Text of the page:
There is a mathematical formula at to calculate your estimated yearly auto expenses will be.

Used car buying tips:

Before searching for used cars, consider how long the owner has had the car. The most important thing about buying a used car is that its important to know everything about the history of the car, including the number of previous owners, whether the car was ever involved in an accident, any previous mechanical problems, and the maintenance history of the car. Someone with mechanical knowledge should check out the car, if possible.  Check that the motor, transmission and other major parts of the used car are in fine working condition. You should also inquire about oil changes, the age of the battery, tune-ups and when the tires were last replaced.

There is a wide range of models, brands and colors available for the purchaser to buy a used car. You can often find great bargains by researching used cars for sale online, and then driving to see the car in person. To begin the search, check in the local car classifieds or with pre-owned car classified websites that offer great deals of used cars for sale. Surf car classifieds and use online resources to narrow the search for used cars being offered by individual sellers. There are many opportunities to compare cars on the Internet and car buyers are using these options to the fullest.

Buying a New Car: Have a plan.

Do the research.  It’s easy.  Know exactly what vehicle you want and which options.  Price it on Edmonds or KBB Search!  Add 3% to invoice and that should be a fair deal for any dealer. Unless its the hot car of the moment, then it will be more.  If you can find out how many cars are in supply, this will help your price.  If there are 180 days’ supply of a certain car, the will deal no problem.  But a new model, just hitting the floor will have much less wiggle room.

Try and buy something that has been out for a year.  Look at the problems people have had with them.  Corvettes had ignition lock problems in the late 90’s.  Let someone else find and work out the bugs for you.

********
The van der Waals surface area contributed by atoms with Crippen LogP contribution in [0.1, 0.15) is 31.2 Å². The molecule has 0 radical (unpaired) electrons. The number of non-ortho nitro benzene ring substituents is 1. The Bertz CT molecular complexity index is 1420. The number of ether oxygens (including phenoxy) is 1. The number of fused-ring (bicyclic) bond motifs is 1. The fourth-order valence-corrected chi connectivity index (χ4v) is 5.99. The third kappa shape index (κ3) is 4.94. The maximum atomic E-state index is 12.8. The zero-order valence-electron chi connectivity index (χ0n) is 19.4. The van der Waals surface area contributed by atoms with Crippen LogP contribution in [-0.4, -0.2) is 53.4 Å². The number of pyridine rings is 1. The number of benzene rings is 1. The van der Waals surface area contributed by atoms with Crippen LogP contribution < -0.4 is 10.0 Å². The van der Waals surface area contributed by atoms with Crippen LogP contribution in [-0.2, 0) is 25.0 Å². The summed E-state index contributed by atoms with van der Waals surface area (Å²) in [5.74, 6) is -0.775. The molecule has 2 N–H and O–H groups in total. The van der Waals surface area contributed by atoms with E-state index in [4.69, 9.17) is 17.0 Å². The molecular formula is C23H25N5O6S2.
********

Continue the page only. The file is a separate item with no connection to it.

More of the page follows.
Call the bank, or Credit Union, meet with a lender, personally.  They will be on your side and discuss payments and such and interest rates without pressure.  They can track your credit score and you can ask questions galore.  Maybe you thought you wanted the $35,000 Wrangler, now the $25,000 dollar Mazda looks better?  Don’t forget Tag and Taxes!

Ask friends what dealer they use if they have the car you want.  Call that dealer and ask for the guy that has been there the longest and make an appointment to see him, unless you have a referral to another salesman.  It is never wise to show up onto the lot and get “Pot Luck Pete, the guy who started 2 weeks ago and has one car sold, maybe.

The old guy will not be out on the lot, seeking customers.  He can make his own deals without the Manager.  This is the guy to find.  By making an appointment, you immediately bypass everyone that runs up to a car when they arrive at the Dealer.  Just say you are there to meet so and so.  They will leave you alone, or good sales people will take you right to his office.  If he has what you want, go look at it.  Look at the sticker.  Look for add-on options.  You do not want to pay for dealer added options, as it is an overpriced profit for them.  If there is list of stuff, your job is harder, and you might have to order the car.  They will make more cars.  This isn’t the only one!Car-Salesman

There should be no extra sticker price, at all, really.  The most you may want to negotiate over is floor mats.  Look the car over checking specifically for paint and dent issues.  Test drive and listen with the radio off.  Don’t talk, and let the salesman do his job.  Towards the end of drive, ask him how close to invoice he can get.  This is neutral territory (not his office) and he will tell you what he thinks.

Do the deal and get the floor mats thrown in for free.  Tell him you really don’t want the Finance & Insurance guy to sell you anything and you have financing, etc.  There may be no way out, but try.

Keep in mind, if you are still not sure at this point, stop and go to lunch or dinner or come back the next day.  He sells 30 cars a month, you buy one every 6 years!   This is a big step.  Take it easy on yourself.